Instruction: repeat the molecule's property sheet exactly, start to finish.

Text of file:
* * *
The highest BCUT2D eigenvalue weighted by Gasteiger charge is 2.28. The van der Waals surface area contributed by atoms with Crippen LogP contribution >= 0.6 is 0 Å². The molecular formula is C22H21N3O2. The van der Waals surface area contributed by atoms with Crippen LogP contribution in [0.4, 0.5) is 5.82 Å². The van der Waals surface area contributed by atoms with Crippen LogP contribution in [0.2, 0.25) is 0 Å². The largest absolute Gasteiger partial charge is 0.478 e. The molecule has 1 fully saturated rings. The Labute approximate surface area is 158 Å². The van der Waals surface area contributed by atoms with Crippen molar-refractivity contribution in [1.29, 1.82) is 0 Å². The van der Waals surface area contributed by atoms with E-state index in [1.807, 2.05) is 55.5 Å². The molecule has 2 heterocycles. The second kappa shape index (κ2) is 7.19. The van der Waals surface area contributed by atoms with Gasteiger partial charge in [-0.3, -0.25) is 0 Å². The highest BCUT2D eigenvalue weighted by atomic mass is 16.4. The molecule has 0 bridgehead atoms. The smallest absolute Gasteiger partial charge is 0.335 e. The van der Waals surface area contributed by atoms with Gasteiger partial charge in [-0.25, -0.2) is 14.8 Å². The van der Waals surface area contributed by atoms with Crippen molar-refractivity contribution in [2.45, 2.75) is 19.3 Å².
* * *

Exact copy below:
The highest BCUT2D eigenvalue weighted by Gasteiger charge is 2.28. The van der Waals surface area contributed by atoms with Crippen LogP contribution >= 0.6 is 0 Å². The molecular formula is C22H21N3O2. The van der Waals surface area contributed by atoms with Crippen LogP contribution in [0.4, 0.5) is 5.82 Å². The van der Waals surface area contributed by atoms with Crippen LogP contribution in [0.2, 0.25) is 0 Å². The largest absolute Gasteiger partial charge is 0.478 e. The molecule has 1 fully saturated rings. The Labute approximate surface area is 158 Å². The van der Waals surface area contributed by atoms with Crippen molar-refractivity contribution in [1.29, 1.82) is 0 Å². The van der Waals surface area contributed by atoms with E-state index in [1.807, 2.05) is 55.5 Å². The molecule has 2 heterocycles. The second kappa shape index (κ2) is 7.19. The van der Waals surface area contributed by atoms with Gasteiger partial charge in [-0.3, -0.25) is 0 Å². The highest BCUT2D eigenvalue weighted by atomic mass is 16.4. The molecule has 0 bridgehead atoms. The smallest absolute Gasteiger partial charge is 0.335 e. The van der Waals surface area contributed by atoms with Gasteiger partial charge in [-0.25, -0.2) is 14.8 Å². The van der Waals surface area contributed by atoms with Crippen molar-refractivity contribution in [2.45, 2.75) is 19.3 Å².